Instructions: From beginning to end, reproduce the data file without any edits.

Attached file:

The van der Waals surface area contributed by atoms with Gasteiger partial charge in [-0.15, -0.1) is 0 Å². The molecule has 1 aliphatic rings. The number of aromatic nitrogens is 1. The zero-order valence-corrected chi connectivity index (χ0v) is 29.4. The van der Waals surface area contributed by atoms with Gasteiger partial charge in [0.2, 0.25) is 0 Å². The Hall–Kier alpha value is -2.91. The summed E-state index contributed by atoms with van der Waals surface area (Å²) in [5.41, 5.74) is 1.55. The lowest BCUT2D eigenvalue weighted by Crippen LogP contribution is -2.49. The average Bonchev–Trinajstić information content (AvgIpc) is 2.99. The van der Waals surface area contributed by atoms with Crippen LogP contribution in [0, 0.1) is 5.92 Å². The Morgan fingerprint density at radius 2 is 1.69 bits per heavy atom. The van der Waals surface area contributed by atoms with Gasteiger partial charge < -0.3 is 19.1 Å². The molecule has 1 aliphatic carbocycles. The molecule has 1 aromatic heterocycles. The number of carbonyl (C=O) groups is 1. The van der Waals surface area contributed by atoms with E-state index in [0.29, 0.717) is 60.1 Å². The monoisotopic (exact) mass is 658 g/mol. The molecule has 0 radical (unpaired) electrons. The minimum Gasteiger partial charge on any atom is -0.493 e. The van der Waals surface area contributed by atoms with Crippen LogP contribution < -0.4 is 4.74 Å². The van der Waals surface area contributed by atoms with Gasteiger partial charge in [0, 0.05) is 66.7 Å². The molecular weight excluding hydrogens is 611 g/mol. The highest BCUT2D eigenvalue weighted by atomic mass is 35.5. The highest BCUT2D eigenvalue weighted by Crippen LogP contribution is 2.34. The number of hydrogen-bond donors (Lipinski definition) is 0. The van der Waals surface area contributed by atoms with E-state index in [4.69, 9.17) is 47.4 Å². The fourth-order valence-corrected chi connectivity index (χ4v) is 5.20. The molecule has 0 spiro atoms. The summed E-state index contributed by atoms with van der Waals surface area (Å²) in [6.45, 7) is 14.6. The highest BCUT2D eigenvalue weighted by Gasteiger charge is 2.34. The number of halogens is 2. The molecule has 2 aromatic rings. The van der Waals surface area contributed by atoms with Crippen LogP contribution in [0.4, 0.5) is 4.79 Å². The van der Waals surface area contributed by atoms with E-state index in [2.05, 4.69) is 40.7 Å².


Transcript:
The van der Waals surface area contributed by atoms with Gasteiger partial charge in [-0.15, -0.1) is 0 Å². The molecule has 1 aliphatic rings. The number of aromatic nitrogens is 1. The zero-order valence-corrected chi connectivity index (χ0v) is 29.4. The van der Waals surface area contributed by atoms with Gasteiger partial charge in [0.2, 0.25) is 0 Å². The Hall–Kier alpha value is -2.91. The summed E-state index contributed by atoms with van der Waals surface area (Å²) in [5.41, 5.74) is 1.55. The lowest BCUT2D eigenvalue weighted by Crippen LogP contribution is -2.49. The average Bonchev–Trinajstić information content (AvgIpc) is 2.99. The van der Waals surface area contributed by atoms with Crippen LogP contribution in [0, 0.1) is 5.92 Å². The Morgan fingerprint density at radius 2 is 1.69 bits per heavy atom. The van der Waals surface area contributed by atoms with Gasteiger partial charge < -0.3 is 19.1 Å². The molecule has 1 aliphatic carbocycles. The molecule has 1 aromatic heterocycles. The number of carbonyl (C=O) groups is 1. The van der Waals surface area contributed by atoms with E-state index in [0.29, 0.717) is 60.1 Å². The monoisotopic (exact) mass is 658 g/mol. The molecule has 0 radical (unpaired) electrons. The minimum Gasteiger partial charge on any atom is -0.493 e. The van der Waals surface area contributed by atoms with Crippen LogP contribution < -0.4 is 4.74 Å². The van der Waals surface area contributed by atoms with Gasteiger partial charge in [0, 0.05) is 66.7 Å². The molecular weight excluding hydrogens is 611 g/mol. The highest BCUT2D eigenvalue weighted by atomic mass is 35.5. The highest BCUT2D eigenvalue weighted by Crippen LogP contribution is 2.34. The number of hydrogen-bond donors (Lipinski definition) is 0. The van der Waals surface area contributed by atoms with E-state index in [4.69, 9.17) is 47.4 Å². The fourth-order valence-corrected chi connectivity index (χ4v) is 5.20. The molecule has 0 spiro atoms. The summed E-state index contributed by atoms with van der Waals surface area (Å²) in [6.45, 7) is 14.6. The highest BCUT2D eigenvalue weighted by Gasteiger charge is 2.34. The number of halogens is 2. The molecule has 2 aromatic rings. The van der Waals surface area contributed by atoms with Crippen LogP contribution in [0.4, 0.5) is 4.79 Å². The van der Waals surface area contributed by atoms with E-state index in [2.05, 4.69) is 40.7 Å².